This is an entry of the 50 Before 50 Martial Law Commemoration Series.  To see the full list of entries, press this link: 50 Before 50 Project Page





During the time of the Martial Law period of President Ferdinand Marcos Sr., wherein there were numerous cases of human rights violations committed, accusations were thrown around to unsuspecting victims that led to their abuse in various forms. In the case of Marco, he was a victim of being wrongly accused for something that he did not do, and the consequences of the accusations lead to a lifelong suffering for him and his family.

On one morning in 1985, Marco and his family were in their house in Ilocos Norte when soldiers suddenly came and asked them if the members of the New People’s Army (NPA) visited them. This was not the case, and so Marco and his family became fearful and apprehensive. Marco was then asked by the soldiers to come outside with a bag from the second floor of their home. Knowing that this might be a plot to further accuse him of something that he did not do, Marco refused. When he did so, the soldiers proceeded to physically inflict pain on him.

Marco relays the events, remembering that one soldier grabbed his shirt while another hit him on the chest. As they were not satisfied, Marco said that the soldiers also struck him with the butt of their rifle on his chest. The soldiers then continued to abuse him until he lost consciousness. Marco says that when he regained consciousness, he was drenched in water and realized that the soldiers poured water on him in an attempt to wake him up when he lost consciousness. The soldiers at that time did not have an arrest warrant with them to justify their actions, and eventually no charges were filed against Marco.[1]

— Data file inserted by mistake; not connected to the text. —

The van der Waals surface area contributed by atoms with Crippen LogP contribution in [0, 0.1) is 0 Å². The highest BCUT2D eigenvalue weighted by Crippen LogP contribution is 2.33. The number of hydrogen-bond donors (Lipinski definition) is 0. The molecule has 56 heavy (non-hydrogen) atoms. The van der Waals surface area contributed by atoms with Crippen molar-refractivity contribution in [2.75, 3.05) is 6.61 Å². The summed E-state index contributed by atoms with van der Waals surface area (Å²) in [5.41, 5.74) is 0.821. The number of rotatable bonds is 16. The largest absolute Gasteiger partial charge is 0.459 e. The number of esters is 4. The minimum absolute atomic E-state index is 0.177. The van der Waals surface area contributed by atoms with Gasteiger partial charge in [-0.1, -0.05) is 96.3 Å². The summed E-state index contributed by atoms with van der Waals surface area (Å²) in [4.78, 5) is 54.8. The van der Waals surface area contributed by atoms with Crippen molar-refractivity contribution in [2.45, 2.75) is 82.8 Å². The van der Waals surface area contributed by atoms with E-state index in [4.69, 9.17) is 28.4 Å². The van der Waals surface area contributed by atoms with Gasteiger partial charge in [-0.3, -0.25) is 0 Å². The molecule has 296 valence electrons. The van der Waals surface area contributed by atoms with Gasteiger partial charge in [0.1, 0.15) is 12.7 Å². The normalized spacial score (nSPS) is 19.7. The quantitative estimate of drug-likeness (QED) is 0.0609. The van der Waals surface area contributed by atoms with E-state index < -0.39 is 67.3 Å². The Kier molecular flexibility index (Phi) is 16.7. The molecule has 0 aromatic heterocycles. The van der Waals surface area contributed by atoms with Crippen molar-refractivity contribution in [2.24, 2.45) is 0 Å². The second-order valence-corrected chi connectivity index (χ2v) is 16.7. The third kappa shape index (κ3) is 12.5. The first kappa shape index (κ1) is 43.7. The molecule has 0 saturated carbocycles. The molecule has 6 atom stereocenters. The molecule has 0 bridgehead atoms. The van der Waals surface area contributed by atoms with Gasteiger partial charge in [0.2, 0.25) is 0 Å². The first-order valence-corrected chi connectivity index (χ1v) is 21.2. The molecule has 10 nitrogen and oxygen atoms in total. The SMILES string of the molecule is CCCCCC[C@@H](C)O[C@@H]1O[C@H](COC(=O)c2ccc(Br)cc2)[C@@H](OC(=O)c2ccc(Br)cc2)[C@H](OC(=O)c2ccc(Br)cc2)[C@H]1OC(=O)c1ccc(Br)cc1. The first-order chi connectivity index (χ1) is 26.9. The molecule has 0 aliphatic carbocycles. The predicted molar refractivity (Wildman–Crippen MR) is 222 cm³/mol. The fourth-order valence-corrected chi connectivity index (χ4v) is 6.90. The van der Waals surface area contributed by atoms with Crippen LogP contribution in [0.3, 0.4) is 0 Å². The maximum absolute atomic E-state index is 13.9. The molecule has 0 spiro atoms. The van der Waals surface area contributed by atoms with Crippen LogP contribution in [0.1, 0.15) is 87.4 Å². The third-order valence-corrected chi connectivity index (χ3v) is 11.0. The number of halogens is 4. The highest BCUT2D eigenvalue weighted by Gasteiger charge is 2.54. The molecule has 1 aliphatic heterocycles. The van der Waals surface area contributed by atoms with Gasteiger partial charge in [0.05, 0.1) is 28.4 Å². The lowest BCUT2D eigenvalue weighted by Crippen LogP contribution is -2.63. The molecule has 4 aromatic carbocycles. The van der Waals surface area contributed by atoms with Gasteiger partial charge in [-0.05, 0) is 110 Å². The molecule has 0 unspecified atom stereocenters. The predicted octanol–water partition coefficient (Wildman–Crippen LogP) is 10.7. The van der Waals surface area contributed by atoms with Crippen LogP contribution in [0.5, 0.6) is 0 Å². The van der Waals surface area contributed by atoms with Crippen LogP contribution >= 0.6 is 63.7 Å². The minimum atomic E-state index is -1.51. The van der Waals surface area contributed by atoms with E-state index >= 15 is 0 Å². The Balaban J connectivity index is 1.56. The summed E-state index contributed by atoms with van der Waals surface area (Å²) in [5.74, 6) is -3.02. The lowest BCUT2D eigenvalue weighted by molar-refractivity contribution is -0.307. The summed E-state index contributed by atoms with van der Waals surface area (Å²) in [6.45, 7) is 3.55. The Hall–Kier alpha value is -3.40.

Marco filed a claim for reparation and recognition for seven (7) points under Torture at the Human Rights Violations’ Victims Claims Board (HRVCB).[2] He submitted related documents to support his claim, such as an affidavit, a certification issued by the local Office of the Civil Registrar, and an NSO-issued marriage contract. Marco’s brother, who was also a victim of abuse by the soldiers, also applied for a joint affidavit with him to relay what truly happened in their home to further prove their case.

However, the Board found no basis to grant the points for Torture as Marco failed to prove its acts. Marco was not able to present findings that prove that he was tortured under Republic Act. No. 9745, also known as the “Anti-Torture Law of 2009.”[3] Also, Marco’s affidavit does not corroborate with the affidavit of the witnesses who claim to have personal knowledge of his torture. Nevertheless, as the Board still recognizes him as a human rights violations victim and upholds his claim that he was physically abused by the soldiers, the Board granted him one (1) point for Physical Injuries instead.[4]

The human rights situation in the Philippines is not confined to extrajudicial killings and disappearances. The country has been beset with political, economic, social, and cultural issues that exacerbate human rights violations. Stories like this should be remembered, so that we can prevent it from happening in the future.


[1] Victim’s affidavit (Case No. 2014-01-00020, Ilocos Norte: 2014), accessed through the archives of the Human Rights Violations Victims’ Memorial Commission.

[2] “Resolution” (Case No. 2014-01-00020, Metro Manila: 2014), accessed through the archives of the Human Rights Violations Victims’ Memorial Commission.

[3] Ibid.; “Republic Act No. 9745,” Official Gazette, November 10, 2009, accessed July 29, 2022,

[4] “Resolution.”